Remembering John Candy
By Jim Slotek
(March 4, 2019 – Toronto, ON) I interviewed John Candy three times in his short life. The last time I almost talked to him was Monday, October 11, 1993, five months before he died.
The Blue Jays were in the ALCS against Chicago on route to their second World Series, and I had an “in” with the production of Hostage for a Day, a Fox TV movie that was filming in town starring Cheers’ George Wendt, with first-time director Candy. I got access to the Toronto Sun box at SkyDome and got Wendt to agree to be my date as I ghost-wrote a column by him about his history with his beloved White Sox (a fun assignment for me).
An invite was also offered to Candy, of course – Wendt’s buddy from their time at Chicago Second City. But filming was over, and John was deep into post-production on this first stab behind the camera. He sent regrets.
Understood, but a little disappointed. It had seemed lately that SkyDome was like a second home for him since he’d become co-owner of the Toronto Argonauts with Wayne Gretzky and Bruce McNall. Of the three, Candy had been the ambassador, the man who made all the appearances, attended all the parties, becoming virtually synonymous with the team and the town.
But the bloom was off the rose. McNall would be indicted for fraud two months later. Within a year, Candy would be taken from us and his team would be sold to Labatt Brewery, which also owned the Jays.
On the 25th anniversary of his death, I remember fondly his days as “Mr. Toronto,” and they figured large in the reaction to his death, of a heart attack at age 43 on the Durango, Mexico set of the Western comedy Wagons East.
His memorial service at Toronto’s St. Basil’s Church was carried live on local TV. His SCTV cast-mate Catherine O’Hara gave a eulogy. (Pal Dan Aykroyd gave the eulogy at his L.A. funeral). O’Hara remarked on Candy’s tendency to close bars, noting that his presence drew crowds to these establishments, and he often told managers he stayed until closing, because “you could use the business.”
In a kind of backhanded goodbye, the New York Post’s obit began, “Oliver Hardy, Fatty Arbuckle, Zero Mostel and John Candy – four great oversized comedians who have all gone to the great comedy club in the sky.”
Candy would have hated that. Comedy has largely evolved from the notion that “fat equals funny,” but the trope was alive and well during John Candy’s time on this earth (the late Chris Farley said to me and others that his own comedy essentially boiled down to, “Fatty fall down.”)
Candy was in a class by himself, but he wasn’t immune to this cliché that, I believe, has literally been the death of many comedians. In a thoughtful, conversational mood, Candy talked about his struggles with his weight in an interview we did while he was filming John Hughes’ 1991 movie Only the Lonely in Chicago. Would he be less funny if he lost weight? “I’ll admit it. In the back of my mind, I sometimes wonder if it’s true,” he said.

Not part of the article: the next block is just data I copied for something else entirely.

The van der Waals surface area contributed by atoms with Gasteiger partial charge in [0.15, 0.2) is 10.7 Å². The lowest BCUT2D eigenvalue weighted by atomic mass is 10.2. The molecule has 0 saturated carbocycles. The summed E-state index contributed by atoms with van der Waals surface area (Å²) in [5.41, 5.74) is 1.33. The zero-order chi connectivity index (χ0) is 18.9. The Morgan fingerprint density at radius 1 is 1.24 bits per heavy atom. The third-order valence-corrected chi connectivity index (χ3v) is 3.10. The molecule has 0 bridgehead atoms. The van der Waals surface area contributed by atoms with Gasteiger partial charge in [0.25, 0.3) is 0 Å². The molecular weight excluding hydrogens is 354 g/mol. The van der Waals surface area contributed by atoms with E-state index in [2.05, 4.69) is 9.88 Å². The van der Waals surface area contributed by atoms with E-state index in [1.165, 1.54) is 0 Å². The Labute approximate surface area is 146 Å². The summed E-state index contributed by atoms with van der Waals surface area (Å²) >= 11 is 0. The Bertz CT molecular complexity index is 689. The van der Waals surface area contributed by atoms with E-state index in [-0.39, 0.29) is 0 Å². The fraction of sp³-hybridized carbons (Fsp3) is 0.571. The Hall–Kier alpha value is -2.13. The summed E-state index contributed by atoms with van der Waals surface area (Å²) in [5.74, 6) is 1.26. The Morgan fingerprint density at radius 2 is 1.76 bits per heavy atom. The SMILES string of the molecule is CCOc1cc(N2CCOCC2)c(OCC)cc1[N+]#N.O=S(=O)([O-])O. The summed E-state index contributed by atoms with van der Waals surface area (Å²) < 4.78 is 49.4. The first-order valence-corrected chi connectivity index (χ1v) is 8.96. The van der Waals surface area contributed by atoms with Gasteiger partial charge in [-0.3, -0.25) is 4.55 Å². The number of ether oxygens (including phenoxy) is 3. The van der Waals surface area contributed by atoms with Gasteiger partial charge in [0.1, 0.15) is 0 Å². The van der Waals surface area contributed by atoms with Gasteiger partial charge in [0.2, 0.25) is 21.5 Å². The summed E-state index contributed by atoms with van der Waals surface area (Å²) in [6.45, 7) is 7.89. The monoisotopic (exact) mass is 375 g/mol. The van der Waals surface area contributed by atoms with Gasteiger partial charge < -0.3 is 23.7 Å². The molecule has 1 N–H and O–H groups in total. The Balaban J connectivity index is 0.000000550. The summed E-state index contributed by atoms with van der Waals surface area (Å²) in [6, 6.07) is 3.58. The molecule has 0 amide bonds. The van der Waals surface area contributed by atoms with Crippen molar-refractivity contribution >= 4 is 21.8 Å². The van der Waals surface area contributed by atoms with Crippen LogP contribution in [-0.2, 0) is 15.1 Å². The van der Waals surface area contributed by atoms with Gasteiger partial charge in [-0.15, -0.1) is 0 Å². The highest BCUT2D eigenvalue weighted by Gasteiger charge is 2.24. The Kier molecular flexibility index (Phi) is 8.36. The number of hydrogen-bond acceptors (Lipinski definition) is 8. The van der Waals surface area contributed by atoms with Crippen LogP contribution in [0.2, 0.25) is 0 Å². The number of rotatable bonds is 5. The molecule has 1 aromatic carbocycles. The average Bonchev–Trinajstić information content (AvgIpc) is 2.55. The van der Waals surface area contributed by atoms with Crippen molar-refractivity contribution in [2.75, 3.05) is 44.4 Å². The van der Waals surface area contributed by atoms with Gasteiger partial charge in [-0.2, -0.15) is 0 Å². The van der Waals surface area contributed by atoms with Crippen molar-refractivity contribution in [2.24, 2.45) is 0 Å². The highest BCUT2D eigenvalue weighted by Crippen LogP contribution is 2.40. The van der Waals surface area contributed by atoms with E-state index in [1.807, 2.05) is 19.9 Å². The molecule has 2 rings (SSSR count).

The irony was that, even as he expressed these doubts, Only the Lonely was arguably Candy’s best performance, a touching, human comedy about a lonely Chicago cop living with him mom (Maureen O’Hara), who goes to any length to break up his budding relationship with a young woman (Ally Sheedy). If ever there was a talent that would shine at any size, it was him.
I must have got him on a good day, as he would be less open to the subject subsequently. He quit as host of the 1992 Genie Awards after they bought an ad in a trade paper saying they’d hired, “the biggest star we could find.” His last-minute replacement, Leslie Nielsen, told me they’d coincidentally ended up on the same plane back to L.A. after, and had a “no hard feelings” conversation.
At the time, Joe Flaherty confirmed Candy’s sensitivity to the subject, telling me, “I look at some stuff on SCTV now and I cringe a little knowing how John felt. He did Orson Welles and Pavarotti and Divine, but even then,we had to sell it to him.
“But I think where it really started was Stripes (with Bill Murray). He looked at the movie and felt he’d been exploited. He said, ‘I’m not a fat joke, I’m an actor!’ It really hurt his feelings.”
And it hurt his feelings to read those words. Candy and Flaherty never spoke again.
I often wonder what kind of director Candy would have turned out to be. Hostage for a Day (in which Wendt played a put-upon guy who stages his own hostage-taking for attention) wasn’t great material, and reviews were mixed. But it might have been a springboard for the kind of movie to which Candy could have brought insight and comic flair.
Moreover, the Orson Welles sketch notwithstanding, directors may be more likely than actors to be defined by their accomplishments rather than their girth (Robert Altman, Guillermo del Toro, Hitchcock).
Or he simply could have continued to create great characters. He could do charm, he could do smarm, he could do overbearing and he could do sensitive. After Only the Lonely, Splash… Uncle Buck… Planes, Trains & Automobiles… who knows what kind of last act we missed?
Also see: John Candy’s filmography.
Jim Slotek is a longtime Toronto Sun columnist, movie critic, TV critic and comedy beat reporter who has interviewed thousands of celebrities. He’s been a scriptwriter for the NHL Awards, Gemini Awards and documentaries, and was nominated for a Gemini Award for comedy writing on a special. His writing also appears in Cineplex, Movie Entertainment magazines and in the blog Original-Cin.